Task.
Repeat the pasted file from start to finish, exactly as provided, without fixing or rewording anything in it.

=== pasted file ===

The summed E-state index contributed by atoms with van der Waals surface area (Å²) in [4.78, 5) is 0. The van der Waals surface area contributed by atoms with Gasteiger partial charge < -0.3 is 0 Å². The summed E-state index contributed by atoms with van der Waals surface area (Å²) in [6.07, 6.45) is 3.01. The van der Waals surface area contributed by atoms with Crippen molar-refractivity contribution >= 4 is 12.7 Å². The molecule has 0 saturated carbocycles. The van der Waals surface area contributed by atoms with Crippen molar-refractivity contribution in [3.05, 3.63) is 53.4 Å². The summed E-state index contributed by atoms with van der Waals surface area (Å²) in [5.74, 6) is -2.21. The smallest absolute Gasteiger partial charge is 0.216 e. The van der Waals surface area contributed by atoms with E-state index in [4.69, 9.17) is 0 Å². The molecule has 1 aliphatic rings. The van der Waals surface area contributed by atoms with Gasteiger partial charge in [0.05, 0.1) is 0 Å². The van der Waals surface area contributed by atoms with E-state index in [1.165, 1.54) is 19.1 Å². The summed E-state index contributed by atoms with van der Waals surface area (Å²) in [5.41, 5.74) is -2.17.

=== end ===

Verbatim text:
The summed E-state index contributed by atoms with van der Waals surface area (Å²) in [4.78, 5) is 0. The van der Waals surface area contributed by atoms with Gasteiger partial charge < -0.3 is 0 Å². The summed E-state index contributed by atoms with van der Waals surface area (Å²) in [6.07, 6.45) is 3.01. The van der Waals surface area contributed by atoms with Crippen molar-refractivity contribution >= 4 is 12.7 Å². The molecule has 0 saturated carbocycles. The van der Waals surface area contributed by atoms with Crippen molar-refractivity contribution in [3.05, 3.63) is 53.4 Å². The summed E-state index contributed by atoms with van der Waals surface area (Å²) in [5.74, 6) is -2.21. The smallest absolute Gasteiger partial charge is 0.216 e. The van der Waals surface area contributed by atoms with E-state index in [4.69, 9.17) is 0 Å². The molecule has 1 aliphatic rings. The van der Waals surface area contributed by atoms with Gasteiger partial charge in [0.05, 0.1) is 0 Å². The van der Waals surface area contributed by atoms with E-state index in [1.165, 1.54) is 19.1 Å². The summed E-state index contributed by atoms with van der Waals surface area (Å²) in [5.41, 5.74) is -2.17.